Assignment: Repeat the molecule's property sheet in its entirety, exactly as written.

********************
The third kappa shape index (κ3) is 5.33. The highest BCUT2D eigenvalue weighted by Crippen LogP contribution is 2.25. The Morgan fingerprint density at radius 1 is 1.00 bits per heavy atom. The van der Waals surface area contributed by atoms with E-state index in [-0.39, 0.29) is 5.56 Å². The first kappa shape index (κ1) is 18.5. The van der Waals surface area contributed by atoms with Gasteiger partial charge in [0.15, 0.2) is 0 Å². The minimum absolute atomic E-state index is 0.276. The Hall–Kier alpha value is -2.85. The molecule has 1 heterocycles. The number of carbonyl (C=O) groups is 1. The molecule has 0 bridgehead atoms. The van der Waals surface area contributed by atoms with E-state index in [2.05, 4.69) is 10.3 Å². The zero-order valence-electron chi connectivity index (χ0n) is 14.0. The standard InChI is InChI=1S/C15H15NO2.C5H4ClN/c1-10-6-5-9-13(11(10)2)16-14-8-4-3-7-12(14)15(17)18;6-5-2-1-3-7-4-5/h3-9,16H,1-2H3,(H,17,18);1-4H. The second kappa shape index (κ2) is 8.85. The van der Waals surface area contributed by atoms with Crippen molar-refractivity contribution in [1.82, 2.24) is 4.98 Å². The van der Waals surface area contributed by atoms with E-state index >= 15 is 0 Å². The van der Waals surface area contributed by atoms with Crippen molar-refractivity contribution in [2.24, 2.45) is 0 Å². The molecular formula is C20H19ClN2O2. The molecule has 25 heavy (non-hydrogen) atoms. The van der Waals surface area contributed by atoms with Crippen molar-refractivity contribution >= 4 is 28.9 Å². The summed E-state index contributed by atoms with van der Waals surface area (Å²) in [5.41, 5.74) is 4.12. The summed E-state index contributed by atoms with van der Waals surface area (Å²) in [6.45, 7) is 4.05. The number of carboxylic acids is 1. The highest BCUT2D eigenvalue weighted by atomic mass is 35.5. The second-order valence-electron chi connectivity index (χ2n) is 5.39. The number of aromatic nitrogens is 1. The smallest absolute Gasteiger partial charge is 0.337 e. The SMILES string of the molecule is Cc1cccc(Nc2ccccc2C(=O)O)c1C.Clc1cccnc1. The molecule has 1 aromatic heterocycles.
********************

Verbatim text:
The third kappa shape index (κ3) is 5.33. The highest BCUT2D eigenvalue weighted by Crippen LogP contribution is 2.25. The Morgan fingerprint density at radius 1 is 1.00 bits per heavy atom. The van der Waals surface area contributed by atoms with E-state index in [-0.39, 0.29) is 5.56 Å². The first kappa shape index (κ1) is 18.5. The van der Waals surface area contributed by atoms with Gasteiger partial charge in [0.15, 0.2) is 0 Å². The minimum absolute atomic E-state index is 0.276. The Hall–Kier alpha value is -2.85. The molecule has 1 heterocycles. The number of carbonyl (C=O) groups is 1. The molecule has 0 bridgehead atoms. The van der Waals surface area contributed by atoms with E-state index in [2.05, 4.69) is 10.3 Å². The zero-order valence-electron chi connectivity index (χ0n) is 14.0. The standard InChI is InChI=1S/C15H15NO2.C5H4ClN/c1-10-6-5-9-13(11(10)2)16-14-8-4-3-7-12(14)15(17)18;6-5-2-1-3-7-4-5/h3-9,16H,1-2H3,(H,17,18);1-4H. The second kappa shape index (κ2) is 8.85. The van der Waals surface area contributed by atoms with Crippen molar-refractivity contribution in [1.82, 2.24) is 4.98 Å². The van der Waals surface area contributed by atoms with E-state index >= 15 is 0 Å². The van der Waals surface area contributed by atoms with Crippen molar-refractivity contribution in [2.24, 2.45) is 0 Å². The molecular formula is C20H19ClN2O2. The molecule has 25 heavy (non-hydrogen) atoms. The van der Waals surface area contributed by atoms with Crippen molar-refractivity contribution >= 4 is 28.9 Å². The summed E-state index contributed by atoms with van der Waals surface area (Å²) in [5.41, 5.74) is 4.12. The summed E-state index contributed by atoms with van der Waals surface area (Å²) in [6.45, 7) is 4.05. The number of carboxylic acids is 1. The highest BCUT2D eigenvalue weighted by atomic mass is 35.5. The second-order valence-electron chi connectivity index (χ2n) is 5.39. The number of aromatic nitrogens is 1. The smallest absolute Gasteiger partial charge is 0.337 e. The SMILES string of the molecule is Cc1cccc(Nc2ccccc2C(=O)O)c1C.Clc1cccnc1. The molecule has 1 aromatic heterocycles.